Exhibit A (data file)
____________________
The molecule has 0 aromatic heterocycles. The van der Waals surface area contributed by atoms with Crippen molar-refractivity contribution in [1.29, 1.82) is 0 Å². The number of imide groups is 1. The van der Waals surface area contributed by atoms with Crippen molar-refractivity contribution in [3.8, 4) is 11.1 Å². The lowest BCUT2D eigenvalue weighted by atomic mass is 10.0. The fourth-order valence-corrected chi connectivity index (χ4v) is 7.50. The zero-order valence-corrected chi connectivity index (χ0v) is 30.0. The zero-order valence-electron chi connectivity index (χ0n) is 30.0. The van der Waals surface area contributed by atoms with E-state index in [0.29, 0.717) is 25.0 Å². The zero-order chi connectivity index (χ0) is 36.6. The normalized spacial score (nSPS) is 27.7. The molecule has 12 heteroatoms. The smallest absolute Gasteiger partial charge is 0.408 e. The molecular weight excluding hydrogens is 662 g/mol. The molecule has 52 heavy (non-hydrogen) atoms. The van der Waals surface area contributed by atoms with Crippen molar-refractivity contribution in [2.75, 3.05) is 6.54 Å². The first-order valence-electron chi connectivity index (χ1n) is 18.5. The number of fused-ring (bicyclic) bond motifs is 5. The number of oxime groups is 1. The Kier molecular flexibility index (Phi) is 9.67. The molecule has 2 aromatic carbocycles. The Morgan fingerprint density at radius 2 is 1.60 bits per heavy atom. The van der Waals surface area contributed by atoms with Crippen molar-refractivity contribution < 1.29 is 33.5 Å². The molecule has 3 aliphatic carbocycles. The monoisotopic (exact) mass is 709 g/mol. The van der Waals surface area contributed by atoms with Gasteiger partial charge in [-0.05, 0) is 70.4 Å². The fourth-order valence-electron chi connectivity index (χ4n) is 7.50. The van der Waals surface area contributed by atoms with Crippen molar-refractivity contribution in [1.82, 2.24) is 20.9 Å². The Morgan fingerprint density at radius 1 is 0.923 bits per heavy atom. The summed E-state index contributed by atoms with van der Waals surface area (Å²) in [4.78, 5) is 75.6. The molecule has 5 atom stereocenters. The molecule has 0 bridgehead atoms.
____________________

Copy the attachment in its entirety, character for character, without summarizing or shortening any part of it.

The molecule has 0 aromatic heterocycles. The van der Waals surface area contributed by atoms with Crippen molar-refractivity contribution in [1.29, 1.82) is 0 Å². The number of imide groups is 1. The van der Waals surface area contributed by atoms with Crippen molar-refractivity contribution in [3.8, 4) is 11.1 Å². The lowest BCUT2D eigenvalue weighted by atomic mass is 10.0. The fourth-order valence-corrected chi connectivity index (χ4v) is 7.50. The zero-order valence-corrected chi connectivity index (χ0v) is 30.0. The zero-order valence-electron chi connectivity index (χ0n) is 30.0. The van der Waals surface area contributed by atoms with E-state index in [0.29, 0.717) is 25.0 Å². The zero-order chi connectivity index (χ0) is 36.6. The normalized spacial score (nSPS) is 27.7. The molecule has 12 heteroatoms. The smallest absolute Gasteiger partial charge is 0.408 e. The molecular weight excluding hydrogens is 662 g/mol. The molecule has 52 heavy (non-hydrogen) atoms. The van der Waals surface area contributed by atoms with Crippen molar-refractivity contribution in [2.75, 3.05) is 6.54 Å². The first-order valence-electron chi connectivity index (χ1n) is 18.5. The number of fused-ring (bicyclic) bond motifs is 5. The number of oxime groups is 1. The Kier molecular flexibility index (Phi) is 9.67. The molecule has 2 aromatic carbocycles. The Morgan fingerprint density at radius 2 is 1.60 bits per heavy atom. The van der Waals surface area contributed by atoms with Crippen molar-refractivity contribution < 1.29 is 33.5 Å². The molecule has 3 aliphatic carbocycles. The monoisotopic (exact) mass is 709 g/mol. The van der Waals surface area contributed by atoms with Gasteiger partial charge in [-0.05, 0) is 70.4 Å². The fourth-order valence-electron chi connectivity index (χ4n) is 7.50. The van der Waals surface area contributed by atoms with Crippen molar-refractivity contribution in [1.82, 2.24) is 20.9 Å². The Morgan fingerprint density at radius 1 is 0.923 bits per heavy atom. The summed E-state index contributed by atoms with van der Waals surface area (Å²) in [4.78, 5) is 75.6. The molecule has 5 atom stereocenters. The molecule has 0 bridgehead atoms.